Re: T-tail

Date:         08 Sep 97 02:03:43 
From:         k_ish <kenish@ix.netcom.com>
Organization: Netcom
References:   1
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Steven.Nicolaou@zippo.com wrote:

> I read somewhere that T-tails have poorer handling at low speeds. Why
> is this? Also, what other disadvantages do T-Tails have compared to
> non-T-tail aircraft and what advantages (for that matter) do they have
> in order to be preferred to non-T-tails?

Airflow over the horizontal and elevator is augmented by propwash.  So
you have more elevator authority at low airspeeds with a conventional
tail, where a T-tail starts getting pretty "mushy".  Obviously this is
not the case with jets.

T-Tail advantages:
    Aft fuselage clear of structure, cabin can extend further aft.  I
speculate this is why many bizjets are T-tails.
    Allows rear-mounted engines which are less prone to FOD and makes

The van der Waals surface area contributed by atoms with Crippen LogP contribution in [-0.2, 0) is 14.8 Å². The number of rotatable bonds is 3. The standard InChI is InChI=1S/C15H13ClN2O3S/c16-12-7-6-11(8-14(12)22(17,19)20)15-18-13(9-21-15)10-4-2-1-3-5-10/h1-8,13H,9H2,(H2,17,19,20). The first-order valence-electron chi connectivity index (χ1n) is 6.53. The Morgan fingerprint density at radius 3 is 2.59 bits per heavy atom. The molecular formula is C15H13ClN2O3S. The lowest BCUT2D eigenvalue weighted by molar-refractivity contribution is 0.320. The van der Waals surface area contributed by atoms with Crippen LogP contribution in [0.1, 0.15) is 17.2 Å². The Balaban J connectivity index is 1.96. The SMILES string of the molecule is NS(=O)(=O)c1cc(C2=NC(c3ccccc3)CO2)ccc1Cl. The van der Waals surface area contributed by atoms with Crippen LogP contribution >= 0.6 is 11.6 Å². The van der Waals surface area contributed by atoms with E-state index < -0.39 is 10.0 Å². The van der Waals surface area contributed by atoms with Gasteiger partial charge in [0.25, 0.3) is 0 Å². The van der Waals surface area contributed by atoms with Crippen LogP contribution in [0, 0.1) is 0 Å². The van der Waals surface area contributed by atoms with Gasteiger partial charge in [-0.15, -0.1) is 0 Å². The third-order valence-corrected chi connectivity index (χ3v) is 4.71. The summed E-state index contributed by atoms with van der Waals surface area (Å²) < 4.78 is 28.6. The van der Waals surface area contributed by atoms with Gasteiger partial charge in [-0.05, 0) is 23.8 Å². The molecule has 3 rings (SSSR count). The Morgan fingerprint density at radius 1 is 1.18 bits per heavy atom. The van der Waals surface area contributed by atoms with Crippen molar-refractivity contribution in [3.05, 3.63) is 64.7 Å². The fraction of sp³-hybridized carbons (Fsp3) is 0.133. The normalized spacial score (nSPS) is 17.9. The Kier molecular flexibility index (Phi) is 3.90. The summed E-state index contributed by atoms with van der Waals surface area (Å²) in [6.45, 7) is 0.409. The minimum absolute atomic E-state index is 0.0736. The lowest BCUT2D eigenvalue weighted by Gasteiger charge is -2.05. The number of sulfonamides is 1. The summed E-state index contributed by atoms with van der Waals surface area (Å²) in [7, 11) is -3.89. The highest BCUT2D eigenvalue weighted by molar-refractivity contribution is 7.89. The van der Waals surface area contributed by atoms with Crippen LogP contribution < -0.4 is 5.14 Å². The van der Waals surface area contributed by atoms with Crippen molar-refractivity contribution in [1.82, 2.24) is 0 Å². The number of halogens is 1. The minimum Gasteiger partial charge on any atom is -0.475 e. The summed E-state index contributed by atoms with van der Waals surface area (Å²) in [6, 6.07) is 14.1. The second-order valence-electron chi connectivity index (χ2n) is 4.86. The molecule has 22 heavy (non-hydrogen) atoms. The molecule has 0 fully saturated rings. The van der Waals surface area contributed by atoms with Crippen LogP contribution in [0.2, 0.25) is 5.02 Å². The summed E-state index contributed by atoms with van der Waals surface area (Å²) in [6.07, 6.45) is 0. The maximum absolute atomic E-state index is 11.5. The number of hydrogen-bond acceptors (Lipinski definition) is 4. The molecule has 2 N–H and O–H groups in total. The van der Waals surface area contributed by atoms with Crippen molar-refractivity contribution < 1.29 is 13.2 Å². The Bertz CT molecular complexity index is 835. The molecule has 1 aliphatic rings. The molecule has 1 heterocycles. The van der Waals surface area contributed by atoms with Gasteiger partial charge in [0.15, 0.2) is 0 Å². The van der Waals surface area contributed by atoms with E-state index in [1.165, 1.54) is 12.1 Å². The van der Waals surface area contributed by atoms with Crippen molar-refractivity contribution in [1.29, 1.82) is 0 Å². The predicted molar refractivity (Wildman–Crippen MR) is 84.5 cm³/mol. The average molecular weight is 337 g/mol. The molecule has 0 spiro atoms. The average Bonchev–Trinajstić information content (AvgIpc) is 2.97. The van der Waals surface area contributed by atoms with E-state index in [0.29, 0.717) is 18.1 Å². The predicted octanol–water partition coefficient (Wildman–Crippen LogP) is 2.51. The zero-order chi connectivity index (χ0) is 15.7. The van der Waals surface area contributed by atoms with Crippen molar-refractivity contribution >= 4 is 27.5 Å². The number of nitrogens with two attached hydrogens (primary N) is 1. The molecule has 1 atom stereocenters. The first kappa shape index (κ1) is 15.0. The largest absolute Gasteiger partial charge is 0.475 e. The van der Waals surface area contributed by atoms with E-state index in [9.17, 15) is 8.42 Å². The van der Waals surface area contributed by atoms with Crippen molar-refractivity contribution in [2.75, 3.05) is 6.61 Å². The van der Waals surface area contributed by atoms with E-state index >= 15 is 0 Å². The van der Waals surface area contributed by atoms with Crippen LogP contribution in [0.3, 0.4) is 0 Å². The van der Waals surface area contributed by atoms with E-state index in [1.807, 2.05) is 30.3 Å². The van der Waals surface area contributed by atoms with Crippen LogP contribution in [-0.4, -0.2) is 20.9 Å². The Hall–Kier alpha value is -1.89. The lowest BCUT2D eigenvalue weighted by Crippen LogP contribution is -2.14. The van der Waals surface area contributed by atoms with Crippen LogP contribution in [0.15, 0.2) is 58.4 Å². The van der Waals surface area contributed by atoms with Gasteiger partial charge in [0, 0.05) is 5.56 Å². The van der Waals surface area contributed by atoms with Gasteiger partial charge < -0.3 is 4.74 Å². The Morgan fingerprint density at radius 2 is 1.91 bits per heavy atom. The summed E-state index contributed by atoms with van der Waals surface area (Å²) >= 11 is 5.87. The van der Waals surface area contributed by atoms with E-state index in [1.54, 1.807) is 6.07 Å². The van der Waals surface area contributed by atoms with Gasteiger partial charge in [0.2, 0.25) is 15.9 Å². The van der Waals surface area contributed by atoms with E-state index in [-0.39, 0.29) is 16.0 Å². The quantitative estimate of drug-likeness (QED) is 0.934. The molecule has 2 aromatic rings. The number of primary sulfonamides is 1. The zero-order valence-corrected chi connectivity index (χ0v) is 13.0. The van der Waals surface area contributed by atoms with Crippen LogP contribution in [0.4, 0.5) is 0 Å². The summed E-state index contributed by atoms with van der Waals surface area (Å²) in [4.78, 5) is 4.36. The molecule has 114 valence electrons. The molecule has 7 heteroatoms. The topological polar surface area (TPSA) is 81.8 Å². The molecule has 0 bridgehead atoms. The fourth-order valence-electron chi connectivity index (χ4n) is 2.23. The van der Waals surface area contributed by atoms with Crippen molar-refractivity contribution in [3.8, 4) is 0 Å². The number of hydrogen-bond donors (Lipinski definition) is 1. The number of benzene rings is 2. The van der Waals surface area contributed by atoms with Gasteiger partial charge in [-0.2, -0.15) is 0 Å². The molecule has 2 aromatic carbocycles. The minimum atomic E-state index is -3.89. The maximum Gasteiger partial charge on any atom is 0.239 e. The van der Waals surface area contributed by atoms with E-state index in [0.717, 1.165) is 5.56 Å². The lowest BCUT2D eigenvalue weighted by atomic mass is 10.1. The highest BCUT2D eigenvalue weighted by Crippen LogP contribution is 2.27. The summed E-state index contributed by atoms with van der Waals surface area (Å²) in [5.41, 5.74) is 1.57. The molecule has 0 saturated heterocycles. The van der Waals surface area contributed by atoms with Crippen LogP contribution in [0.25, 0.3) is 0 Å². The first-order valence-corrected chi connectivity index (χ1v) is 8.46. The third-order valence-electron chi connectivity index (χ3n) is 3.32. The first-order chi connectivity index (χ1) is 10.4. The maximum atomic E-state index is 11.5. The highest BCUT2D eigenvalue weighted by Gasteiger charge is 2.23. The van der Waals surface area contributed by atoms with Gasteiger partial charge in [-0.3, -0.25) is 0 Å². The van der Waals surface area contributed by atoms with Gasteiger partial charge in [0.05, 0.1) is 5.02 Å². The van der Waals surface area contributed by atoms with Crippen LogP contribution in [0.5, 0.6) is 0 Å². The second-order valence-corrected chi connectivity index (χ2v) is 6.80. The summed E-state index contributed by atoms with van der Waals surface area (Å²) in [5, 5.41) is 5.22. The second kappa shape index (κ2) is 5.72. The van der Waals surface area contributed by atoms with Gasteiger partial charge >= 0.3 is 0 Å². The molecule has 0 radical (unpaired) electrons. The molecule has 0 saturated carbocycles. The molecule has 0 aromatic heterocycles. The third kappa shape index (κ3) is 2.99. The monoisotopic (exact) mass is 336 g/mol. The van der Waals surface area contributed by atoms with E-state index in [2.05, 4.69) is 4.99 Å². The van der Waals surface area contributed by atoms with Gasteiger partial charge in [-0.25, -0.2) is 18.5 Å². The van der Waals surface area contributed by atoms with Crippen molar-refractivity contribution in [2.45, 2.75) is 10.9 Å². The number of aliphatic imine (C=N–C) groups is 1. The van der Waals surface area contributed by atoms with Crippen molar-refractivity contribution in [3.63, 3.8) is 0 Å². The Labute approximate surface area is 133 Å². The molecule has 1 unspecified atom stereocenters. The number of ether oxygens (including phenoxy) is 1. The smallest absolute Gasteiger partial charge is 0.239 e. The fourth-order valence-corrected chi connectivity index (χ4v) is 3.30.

for a quieter cabin.  (Bizjets, again.)
    Tail is clear of rocks, slush, etc. thrown up from the tires (a DC-8
once crashed when a stone jammed the elevators).
    Tail is clear of damage from ground vehicles.
    Looks slick (I'm serious....the "jet look" was Piper's main
motivation for going to T-tails).

T-Tail disadvantages:
    Need stronger and heavier vertical fin structure.
    Vertical fin must be generally shorter and longer in chord than
aerodynamically optimum shape.
    Horizontal harder to inspect and service.
    On some aircraft, in a high-angle of attack, the wing can "shadow"
the elevator, and aircraft pitch cannot be changed to recover.  Results
in a nose-high pancake into the ground, called a "cold stall".  Not much
of a problem anymore; prevented by design, or by systems that push the
nose down before this mode can occur.
    Control cables harder to route.

No doubt others can think of more.

Ken Ishiguro